Robinson finds fault with the presentations and education regarding sexual assault.

“It’s all victim blaming when we talk about rape,” she said. “It’s ‘Don’t do this’ or ‘Don’t wear that.’ It should be: ‘Don’t rape someone’ or ‘Make sure someone is sober when you have sex with them.’ It shouldn’t be telling girls, ‘Well, don’t pick up your drink after you set it down.’ Well no, tell people not to roofie people.”

Deeds said a misconception about sexual assault can be that people believe it is about sex.

“It is not, ‘I’m so hot you can’t control yourself,'” she said. Its someone wanting to have control. It has nothing to do with how sexy I am. If that was the case, if it was about sexual desire, babies and old people would not be sexually assaulted. But they are. It’s not about sexual attractiveness. So people should be able to wear what they want.”

Morgan discusses victim blaming

A look into the future

Deeds said to take the next steps, UNL must decide where it is OK to require people to take training on sexual assault.

“We can throw information out there. We can say, hey take this online training or come to this presentation, but that doesn’t mean people are paying attention or absorbing that information,” she said. “I think we still need to help people see it as their issue, something they should pay attention to.”

Deeds said educating people on sexual assault will help bring the topic to the forefront of discussions.

“At the root of sexual assault is the belief that a person is worth less than you are, so you have the right to do something to someone,” she said. “So we have to do lots of education about recognizing the value of other people and not dehumanizing other individuals.”

Compared to other schools, Deeds said UNL is envied in some aspects. PREVENT traveled to regional gatherings and taught peer education training programs because the group has done it for years and gained respect across the region. PREVENT has also presented information at national conferences. Deeds said other schools often appreciate and look to the university’s relationship with the university police.

“Our campus police are very victim-centered,” she said. “They understand the issues the victims deal with. They understand that not everyone wants to report. Their job is to fight crime but also to help students feel OK and to get to the resources they need.”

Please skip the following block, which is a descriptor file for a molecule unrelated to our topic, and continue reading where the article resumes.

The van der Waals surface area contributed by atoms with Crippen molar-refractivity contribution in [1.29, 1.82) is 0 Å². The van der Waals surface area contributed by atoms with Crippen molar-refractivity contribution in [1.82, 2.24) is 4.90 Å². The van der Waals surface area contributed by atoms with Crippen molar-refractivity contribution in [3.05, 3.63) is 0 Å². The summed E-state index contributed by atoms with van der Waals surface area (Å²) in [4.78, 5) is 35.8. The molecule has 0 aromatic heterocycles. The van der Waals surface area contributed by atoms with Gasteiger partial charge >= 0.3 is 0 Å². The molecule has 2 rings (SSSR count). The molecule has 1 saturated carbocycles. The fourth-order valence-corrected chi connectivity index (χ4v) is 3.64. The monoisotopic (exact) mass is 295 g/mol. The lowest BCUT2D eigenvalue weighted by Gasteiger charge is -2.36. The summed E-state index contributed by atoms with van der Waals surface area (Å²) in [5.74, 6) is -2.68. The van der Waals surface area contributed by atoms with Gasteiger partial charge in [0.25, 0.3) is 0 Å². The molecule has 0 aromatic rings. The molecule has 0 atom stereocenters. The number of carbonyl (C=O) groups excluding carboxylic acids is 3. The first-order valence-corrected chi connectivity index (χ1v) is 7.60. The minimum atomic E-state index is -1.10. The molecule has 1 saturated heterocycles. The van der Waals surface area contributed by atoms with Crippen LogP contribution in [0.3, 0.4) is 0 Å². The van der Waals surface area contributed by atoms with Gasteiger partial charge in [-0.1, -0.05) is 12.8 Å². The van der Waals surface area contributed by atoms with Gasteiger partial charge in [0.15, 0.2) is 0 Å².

Conradt said UNLPD works closely with the Title IX department on campus regarding sexual assault investigations. Conradt also conducts presentations on awareness upon request from departments and organizations on campus.

“I feel we do a great job on awareness and working with student organizations in the UNL community,” he said. “We have well trained officers that investigate sexual assaults on campus.”

Morgan said Voices of Hope is very proud of the relationship it has developed with the Lincoln Police Department and with UNLPD, as well. The agency’s crisis line is printed on the back of all police cards. So, if someone were to get pulled over for a minor traffic incident, he or she would have that phone number.

“We have a lot of accessibility and visibility through the police department,” she said. “They value us as advocates, and they are quick to bring us into a case, which is very helpful because we want to make sure we have a full comprehensible response to victims.”

Robinson said people do not talk about sexual assault enough. She hopes people start talking about it more and doing something about it.

“It is a very ignored topic,” she said. “It is ignored because a lot of people see it as a ‘female problem,’ or something that women have to deal with. It happens way too often. The misogyny and patriarchy is just very irritating to be on a white, male-dominated campus and to not be heard, especially for the females. Stop blaming the victims. I wish people would be more sympathetic. Be there for when it happens for the people it truly happened to.”